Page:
What's That Bug? does not endorse extermination

Locust Borer on goldenrod.
Hey bugman,
I think its really cool that the Locust borer is the new bug of the month for October. I have seen several this season and taken some pictures. This is the best one. Hope you enjoy it as much as I enjoy your website, which is a lot!
Mike D

Hi Mike,
Adult Locust Borers are active in the fall, and are commonly associated with goldenrod where they feed on nectar and pollen.
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What's That Bug? does not endorse extermination

Mystery Caterpillar and Bee-Like Insect
Hey Bugman,
I live in Rhode Island, and I’ve run across two odd insects recently. I was wondering if you could help me identify them.
The first was a bright-green and brownish-purple caterpillar with four little spikes on it. It was about an inch long. The second is a vaguely wasp-like insect (I’m not sure if this is Batesian or Mullerian mimicry, and I didn’t stick around to find out), and it was about an inch long as well. Thanks for your help,
Guillaume Riesen

Hi Guillaume,
Your caterpillar is a Saddleback Caterpillar and we have posted numerous images of this species. Your vaguely beelike insect is a Locust Borer, a Cerambycid Borer Beetle that is very common in the autumn and is often associated with goldenrod. Many beetles in this family are considered wasp mimics. We believe we are going to make it the Bug of the Month for October and will probably be using your photo on our homepage the entire month.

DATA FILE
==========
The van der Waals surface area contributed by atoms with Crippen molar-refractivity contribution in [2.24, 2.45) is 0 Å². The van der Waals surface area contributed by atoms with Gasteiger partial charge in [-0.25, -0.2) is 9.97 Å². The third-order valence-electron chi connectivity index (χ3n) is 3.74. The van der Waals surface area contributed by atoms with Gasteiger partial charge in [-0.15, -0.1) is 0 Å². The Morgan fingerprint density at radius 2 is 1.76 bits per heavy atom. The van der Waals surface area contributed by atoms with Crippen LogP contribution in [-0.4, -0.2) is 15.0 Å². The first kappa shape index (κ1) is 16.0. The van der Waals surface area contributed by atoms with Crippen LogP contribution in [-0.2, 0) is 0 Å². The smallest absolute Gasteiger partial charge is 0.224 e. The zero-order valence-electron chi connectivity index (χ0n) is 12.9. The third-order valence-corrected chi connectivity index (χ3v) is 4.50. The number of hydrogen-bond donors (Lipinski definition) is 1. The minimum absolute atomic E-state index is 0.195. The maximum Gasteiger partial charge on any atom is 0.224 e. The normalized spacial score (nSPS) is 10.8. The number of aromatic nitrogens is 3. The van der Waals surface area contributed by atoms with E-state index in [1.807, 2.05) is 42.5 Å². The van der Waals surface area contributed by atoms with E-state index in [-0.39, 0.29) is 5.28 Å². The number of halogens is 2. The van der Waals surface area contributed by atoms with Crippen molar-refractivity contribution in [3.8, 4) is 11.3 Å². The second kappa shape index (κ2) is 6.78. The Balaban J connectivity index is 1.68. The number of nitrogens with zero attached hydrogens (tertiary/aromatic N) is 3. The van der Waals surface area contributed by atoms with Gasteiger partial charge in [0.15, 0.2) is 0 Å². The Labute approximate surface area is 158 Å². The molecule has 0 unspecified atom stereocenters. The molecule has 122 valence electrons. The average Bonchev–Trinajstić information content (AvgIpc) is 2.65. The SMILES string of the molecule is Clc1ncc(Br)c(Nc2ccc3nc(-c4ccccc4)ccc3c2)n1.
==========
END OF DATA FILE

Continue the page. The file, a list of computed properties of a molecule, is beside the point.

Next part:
What's That Bug? does not endorse extermination

Red Banded Hairstreak?
Hey bugman,
thanks so much for posting my photo of the wheelbug. I have another one to share with you. I believe this is a red-banded hairstreak (correct me if im wrong). there were two of them nectaring on some goldenrod the other day and i took some pics. I think this was my favorite one. Enjoy and thanks again for a wonderful website.
Mike D.

Hi again Mike,
Your Red Banded Hairstreak photo is awesome. Thanks for adding to our archive.

What's That Bug? does not endorse extermination

A Locust Borer Beetle
Hi Daniel,
I couldn’t find this lovely beetle on your site, but s ome research led me to Megacyllene robiniae . It’s pretty similar t oMegacyllene caryae (which I did find on your site) ,but the yellow stripes seem more pronounced. Evidently this striking bug is pretty common this time of year, but this is the first time I’ve ever seen one. It was nearly an inch long and was hanging out on the goldenrod, along with a bunch of Pennsylvania leatherwings. It’s always so exciting to spot something new in the backyard, and I just wanted to share. Keep up the good work! Regards,
Christina
New Lenox, IL

Hi Christina,
We actually do have images on Locust Borers on some of our 15 pages devoted to beetles. This would have been an excellent choice for Bug of the Month for September, but we already picked the Bagworm since there were so many recent requests for identifications. Locust Borers are strikingly beautiful beetles that are commonly found on goldenrod where they feed on the pollen.

What's That Bug? does not endorse extermination